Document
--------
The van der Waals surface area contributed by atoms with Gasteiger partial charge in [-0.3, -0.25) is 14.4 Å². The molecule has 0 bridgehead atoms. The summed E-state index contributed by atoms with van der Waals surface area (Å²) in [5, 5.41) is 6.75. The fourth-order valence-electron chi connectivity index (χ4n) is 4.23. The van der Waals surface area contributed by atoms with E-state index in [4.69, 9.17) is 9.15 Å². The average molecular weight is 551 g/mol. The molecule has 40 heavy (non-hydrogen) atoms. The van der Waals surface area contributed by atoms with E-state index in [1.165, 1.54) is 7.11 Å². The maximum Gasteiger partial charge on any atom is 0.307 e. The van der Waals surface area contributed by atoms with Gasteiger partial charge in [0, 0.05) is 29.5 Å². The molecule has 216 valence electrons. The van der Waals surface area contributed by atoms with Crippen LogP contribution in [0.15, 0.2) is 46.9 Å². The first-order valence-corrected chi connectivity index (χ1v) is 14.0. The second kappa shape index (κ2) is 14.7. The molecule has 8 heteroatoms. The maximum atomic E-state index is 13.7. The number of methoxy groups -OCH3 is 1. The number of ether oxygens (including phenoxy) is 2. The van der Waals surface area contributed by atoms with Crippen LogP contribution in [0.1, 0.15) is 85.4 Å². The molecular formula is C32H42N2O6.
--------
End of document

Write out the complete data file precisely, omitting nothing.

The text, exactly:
The van der Waals surface area contributed by atoms with Gasteiger partial charge in [-0.3, -0.25) is 14.4 Å². The molecule has 0 bridgehead atoms. The summed E-state index contributed by atoms with van der Waals surface area (Å²) in [5, 5.41) is 6.75. The fourth-order valence-electron chi connectivity index (χ4n) is 4.23. The van der Waals surface area contributed by atoms with E-state index in [4.69, 9.17) is 9.15 Å². The average molecular weight is 551 g/mol. The molecule has 40 heavy (non-hydrogen) atoms. The van der Waals surface area contributed by atoms with E-state index in [1.165, 1.54) is 7.11 Å². The maximum Gasteiger partial charge on any atom is 0.307 e. The van der Waals surface area contributed by atoms with Gasteiger partial charge in [0, 0.05) is 29.5 Å². The molecule has 216 valence electrons. The van der Waals surface area contributed by atoms with Crippen LogP contribution in [0.15, 0.2) is 46.9 Å². The first-order valence-corrected chi connectivity index (χ1v) is 14.0. The second kappa shape index (κ2) is 14.7. The molecule has 8 heteroatoms. The maximum atomic E-state index is 13.7. The number of methoxy groups -OCH3 is 1. The number of ether oxygens (including phenoxy) is 2. The van der Waals surface area contributed by atoms with Crippen LogP contribution in [0.1, 0.15) is 85.4 Å². The molecular formula is C32H42N2O6.